The second level we term a context for action—the leader creates an environment in which those who experience, or witness pain can find ways to alleviate their own and others’ suffering. My client experience over the last few months demonstrates leaders of practices facing the current crisis, those who excel at bringing authentic compassion help their staff and themselves make sense of terrible events and allow everyone to move on.
Meaning amid Chaos
Acute trauma, tragedy, or distress causes people to engage in intense soul-searching. We aren’t referring to the restlessness and stock-taking that are a natural and ongoing process as people mature and grow in their careers; we’re talking about the persistent and vexing questions that affect how people live their lives: Why did this happen? Could it have been prevented? How will we cope? Why me? And even, for employees who witness a tragic event but are not directly affected, why not me?
It isn’t the job of a leader to answer these questions. But at the same time, it’s not realistic or reasonable to ask people to ponder these questions only on their own time, outside the office. Instead, we are asking our clients to cultivate an environment that allows people to work through these questions in their own way so they can eventually start assigning meaning to events and be healthier in these times.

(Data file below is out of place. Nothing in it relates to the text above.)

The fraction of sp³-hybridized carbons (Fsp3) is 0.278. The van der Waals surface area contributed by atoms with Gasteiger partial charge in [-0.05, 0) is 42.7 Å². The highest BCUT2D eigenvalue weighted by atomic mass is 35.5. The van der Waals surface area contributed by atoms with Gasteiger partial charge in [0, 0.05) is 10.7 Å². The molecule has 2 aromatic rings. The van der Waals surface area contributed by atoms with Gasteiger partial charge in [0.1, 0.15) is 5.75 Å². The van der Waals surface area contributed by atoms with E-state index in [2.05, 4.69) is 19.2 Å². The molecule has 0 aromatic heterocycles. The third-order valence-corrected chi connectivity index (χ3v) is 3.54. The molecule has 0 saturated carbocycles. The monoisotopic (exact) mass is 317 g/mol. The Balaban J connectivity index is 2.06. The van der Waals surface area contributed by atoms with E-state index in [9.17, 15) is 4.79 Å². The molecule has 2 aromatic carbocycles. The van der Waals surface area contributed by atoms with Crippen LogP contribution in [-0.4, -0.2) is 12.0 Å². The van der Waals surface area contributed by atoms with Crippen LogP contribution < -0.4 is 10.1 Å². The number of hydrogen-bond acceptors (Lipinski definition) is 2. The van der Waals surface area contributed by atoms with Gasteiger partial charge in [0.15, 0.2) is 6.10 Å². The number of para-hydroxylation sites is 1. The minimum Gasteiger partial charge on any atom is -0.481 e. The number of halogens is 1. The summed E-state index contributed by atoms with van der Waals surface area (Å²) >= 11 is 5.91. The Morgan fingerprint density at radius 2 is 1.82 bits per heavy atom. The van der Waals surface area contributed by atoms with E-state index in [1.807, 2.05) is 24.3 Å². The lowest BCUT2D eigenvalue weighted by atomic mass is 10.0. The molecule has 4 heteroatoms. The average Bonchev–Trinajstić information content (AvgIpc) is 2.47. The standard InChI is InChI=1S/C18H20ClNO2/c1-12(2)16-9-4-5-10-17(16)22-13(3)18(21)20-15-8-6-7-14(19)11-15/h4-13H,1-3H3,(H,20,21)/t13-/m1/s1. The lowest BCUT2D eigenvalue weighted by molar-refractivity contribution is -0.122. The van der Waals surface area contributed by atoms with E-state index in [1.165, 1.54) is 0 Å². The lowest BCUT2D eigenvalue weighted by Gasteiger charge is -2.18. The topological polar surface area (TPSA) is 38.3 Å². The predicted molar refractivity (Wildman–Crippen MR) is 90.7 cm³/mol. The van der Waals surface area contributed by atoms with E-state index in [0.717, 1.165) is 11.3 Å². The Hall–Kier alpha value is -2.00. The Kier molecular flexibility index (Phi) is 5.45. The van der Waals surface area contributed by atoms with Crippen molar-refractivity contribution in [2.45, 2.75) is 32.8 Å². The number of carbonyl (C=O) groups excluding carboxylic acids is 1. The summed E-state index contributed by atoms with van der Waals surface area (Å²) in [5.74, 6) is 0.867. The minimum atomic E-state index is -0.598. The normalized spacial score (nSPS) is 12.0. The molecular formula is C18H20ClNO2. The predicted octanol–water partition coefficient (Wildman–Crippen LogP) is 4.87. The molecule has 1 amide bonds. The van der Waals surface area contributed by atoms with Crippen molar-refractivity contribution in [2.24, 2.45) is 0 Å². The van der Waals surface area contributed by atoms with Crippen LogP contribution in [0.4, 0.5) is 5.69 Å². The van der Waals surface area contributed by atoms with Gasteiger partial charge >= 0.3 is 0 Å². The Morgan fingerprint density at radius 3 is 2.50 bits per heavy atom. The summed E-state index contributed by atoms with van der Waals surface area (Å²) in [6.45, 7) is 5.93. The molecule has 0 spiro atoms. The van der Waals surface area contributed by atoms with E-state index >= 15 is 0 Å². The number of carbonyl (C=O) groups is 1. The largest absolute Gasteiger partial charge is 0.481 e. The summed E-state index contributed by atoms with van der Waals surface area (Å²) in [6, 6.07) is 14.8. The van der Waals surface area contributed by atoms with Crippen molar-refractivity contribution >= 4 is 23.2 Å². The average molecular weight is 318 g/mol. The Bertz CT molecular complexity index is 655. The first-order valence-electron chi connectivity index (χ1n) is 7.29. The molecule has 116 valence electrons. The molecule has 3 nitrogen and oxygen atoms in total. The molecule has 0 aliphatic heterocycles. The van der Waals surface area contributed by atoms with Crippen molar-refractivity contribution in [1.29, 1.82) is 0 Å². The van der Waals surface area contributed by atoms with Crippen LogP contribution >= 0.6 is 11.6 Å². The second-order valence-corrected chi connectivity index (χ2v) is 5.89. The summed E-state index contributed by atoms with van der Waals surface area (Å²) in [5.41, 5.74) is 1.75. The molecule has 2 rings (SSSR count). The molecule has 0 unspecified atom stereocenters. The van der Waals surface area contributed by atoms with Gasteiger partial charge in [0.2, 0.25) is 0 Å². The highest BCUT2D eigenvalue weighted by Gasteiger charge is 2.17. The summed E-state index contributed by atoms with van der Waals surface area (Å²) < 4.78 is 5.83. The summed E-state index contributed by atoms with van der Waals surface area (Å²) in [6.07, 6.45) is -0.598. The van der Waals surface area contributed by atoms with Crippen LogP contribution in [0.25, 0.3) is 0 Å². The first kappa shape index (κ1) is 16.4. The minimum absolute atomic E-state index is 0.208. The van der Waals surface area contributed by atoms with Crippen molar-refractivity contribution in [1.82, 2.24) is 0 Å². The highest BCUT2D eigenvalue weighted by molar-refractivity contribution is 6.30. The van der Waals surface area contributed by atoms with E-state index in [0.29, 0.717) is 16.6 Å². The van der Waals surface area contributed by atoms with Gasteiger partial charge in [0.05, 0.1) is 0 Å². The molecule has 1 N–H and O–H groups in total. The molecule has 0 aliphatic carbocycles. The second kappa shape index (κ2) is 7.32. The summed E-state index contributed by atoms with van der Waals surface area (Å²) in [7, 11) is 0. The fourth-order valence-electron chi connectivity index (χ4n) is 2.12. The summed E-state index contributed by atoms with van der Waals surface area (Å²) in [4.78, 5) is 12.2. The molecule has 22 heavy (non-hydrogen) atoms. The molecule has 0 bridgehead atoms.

As a leader, you can start by setting an example for others by openly revealing your own humanity. You may well experience the same emotions affecting your employees—from deep sorrow to anxiousness to uncertainty to anger to steely resolve. Openly expressing these feelings can be immensely powerful for those who witness it, especially during times of extreme pain. But that would mean as a leader, you’d would need to be fully self-expressed vulnerable, a most difficult leadership challenge.
When people know they can bring their pain to the office, they no longer expend energy trying to ignore or suppress it, and they can more easily and effectively get back to work. This may be a mutually reinforcing cycle, since getting back to a routine can be healing.
The definition of compassion is a sympathetic consciousness of others' distress together with a desire to alleviate it. The key word being consciousness, which would mean dentists and their staff would need to become self-aware through self-examination their responses to the coronavirus and how it is affecting them, and then talking about it. But how many dental offices do you know that would spend dedicated time talking about their psychological and emotional reactions to the pandemic?
Limited offer to limited times in September and October. I am offering a no cost one-hour Zoom interaction with the entire staff, or senior staff if numbers are too large, to facilitate their responses to the coronavirus and how it is affecting them and the practice. If interested, firstname.lastname@example.org One set-up, twenty minute call with the leader is needed in before the Zoom call.